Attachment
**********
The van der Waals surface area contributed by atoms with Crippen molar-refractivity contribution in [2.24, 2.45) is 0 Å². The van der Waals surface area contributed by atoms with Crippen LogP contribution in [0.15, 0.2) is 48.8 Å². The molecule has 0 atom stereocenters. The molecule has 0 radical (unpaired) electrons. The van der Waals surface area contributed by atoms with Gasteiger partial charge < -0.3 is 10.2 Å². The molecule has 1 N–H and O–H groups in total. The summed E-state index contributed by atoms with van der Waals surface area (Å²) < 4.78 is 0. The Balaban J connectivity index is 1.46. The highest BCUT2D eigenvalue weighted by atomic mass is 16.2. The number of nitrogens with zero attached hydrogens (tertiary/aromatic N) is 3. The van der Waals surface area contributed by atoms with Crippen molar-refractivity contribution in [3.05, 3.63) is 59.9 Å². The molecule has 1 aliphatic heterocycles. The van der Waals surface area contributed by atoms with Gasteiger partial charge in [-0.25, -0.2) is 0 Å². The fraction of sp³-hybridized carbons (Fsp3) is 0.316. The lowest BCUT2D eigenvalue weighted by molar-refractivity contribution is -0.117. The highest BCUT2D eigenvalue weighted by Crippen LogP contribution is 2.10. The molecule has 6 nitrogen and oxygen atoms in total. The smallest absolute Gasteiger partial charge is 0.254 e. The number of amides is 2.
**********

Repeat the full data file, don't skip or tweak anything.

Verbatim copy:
The van der Waals surface area contributed by atoms with Crippen molar-refractivity contribution in [2.24, 2.45) is 0 Å². The van der Waals surface area contributed by atoms with Crippen LogP contribution in [0.15, 0.2) is 48.8 Å². The molecule has 0 atom stereocenters. The molecule has 0 radical (unpaired) electrons. The van der Waals surface area contributed by atoms with Gasteiger partial charge < -0.3 is 10.2 Å². The molecule has 1 N–H and O–H groups in total. The summed E-state index contributed by atoms with van der Waals surface area (Å²) < 4.78 is 0. The Balaban J connectivity index is 1.46. The highest BCUT2D eigenvalue weighted by atomic mass is 16.2. The number of nitrogens with zero attached hydrogens (tertiary/aromatic N) is 3. The van der Waals surface area contributed by atoms with Crippen molar-refractivity contribution in [3.05, 3.63) is 59.9 Å². The molecule has 1 aliphatic heterocycles. The van der Waals surface area contributed by atoms with Gasteiger partial charge in [-0.25, -0.2) is 0 Å². The fraction of sp³-hybridized carbons (Fsp3) is 0.316. The lowest BCUT2D eigenvalue weighted by molar-refractivity contribution is -0.117. The highest BCUT2D eigenvalue weighted by Crippen LogP contribution is 2.10. The molecule has 6 nitrogen and oxygen atoms in total. The smallest absolute Gasteiger partial charge is 0.254 e. The number of amides is 2.